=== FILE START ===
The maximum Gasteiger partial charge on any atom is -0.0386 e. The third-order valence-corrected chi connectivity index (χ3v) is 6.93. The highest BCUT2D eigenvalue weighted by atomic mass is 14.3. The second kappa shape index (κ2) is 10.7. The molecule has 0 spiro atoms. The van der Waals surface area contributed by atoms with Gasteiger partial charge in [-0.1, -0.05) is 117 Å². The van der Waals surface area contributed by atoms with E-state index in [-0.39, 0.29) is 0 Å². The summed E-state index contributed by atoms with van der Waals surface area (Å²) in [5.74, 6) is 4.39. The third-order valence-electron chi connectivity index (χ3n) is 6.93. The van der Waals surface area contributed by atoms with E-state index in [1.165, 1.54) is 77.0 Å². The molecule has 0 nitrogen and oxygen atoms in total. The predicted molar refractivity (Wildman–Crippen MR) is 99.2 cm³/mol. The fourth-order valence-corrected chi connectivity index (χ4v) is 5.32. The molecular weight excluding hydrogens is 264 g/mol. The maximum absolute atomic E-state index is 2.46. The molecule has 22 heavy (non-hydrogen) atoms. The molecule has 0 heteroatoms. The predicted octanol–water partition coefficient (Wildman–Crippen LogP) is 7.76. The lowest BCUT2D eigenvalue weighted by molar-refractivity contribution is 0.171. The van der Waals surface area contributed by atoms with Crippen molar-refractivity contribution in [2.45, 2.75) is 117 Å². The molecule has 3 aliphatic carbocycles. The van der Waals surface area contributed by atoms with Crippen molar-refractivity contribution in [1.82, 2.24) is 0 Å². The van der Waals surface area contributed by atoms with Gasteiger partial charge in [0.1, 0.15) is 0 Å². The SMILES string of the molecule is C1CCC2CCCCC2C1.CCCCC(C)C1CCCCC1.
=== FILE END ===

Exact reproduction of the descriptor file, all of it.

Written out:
The maximum Gasteiger partial charge on any atom is -0.0386 e. The third-order valence-corrected chi connectivity index (χ3v) is 6.93. The highest BCUT2D eigenvalue weighted by atomic mass is 14.3. The second kappa shape index (κ2) is 10.7. The molecule has 0 spiro atoms. The van der Waals surface area contributed by atoms with Gasteiger partial charge in [-0.1, -0.05) is 117 Å². The van der Waals surface area contributed by atoms with E-state index in [-0.39, 0.29) is 0 Å². The summed E-state index contributed by atoms with van der Waals surface area (Å²) in [5.74, 6) is 4.39. The third-order valence-electron chi connectivity index (χ3n) is 6.93. The van der Waals surface area contributed by atoms with E-state index in [1.165, 1.54) is 77.0 Å². The molecule has 0 nitrogen and oxygen atoms in total. The predicted molar refractivity (Wildman–Crippen MR) is 99.2 cm³/mol. The fourth-order valence-corrected chi connectivity index (χ4v) is 5.32. The molecular weight excluding hydrogens is 264 g/mol. The maximum absolute atomic E-state index is 2.46. The molecule has 22 heavy (non-hydrogen) atoms. The molecule has 0 heteroatoms. The predicted octanol–water partition coefficient (Wildman–Crippen LogP) is 7.76. The lowest BCUT2D eigenvalue weighted by molar-refractivity contribution is 0.171. The van der Waals surface area contributed by atoms with Crippen molar-refractivity contribution in [2.45, 2.75) is 117 Å². The molecule has 3 aliphatic carbocycles. The van der Waals surface area contributed by atoms with Crippen molar-refractivity contribution in [1.82, 2.24) is 0 Å². The van der Waals surface area contributed by atoms with Gasteiger partial charge in [0.1, 0.15) is 0 Å². The SMILES string of the molecule is C1CCC2CCCCC2C1.CCCCC(C)C1CCCCC1.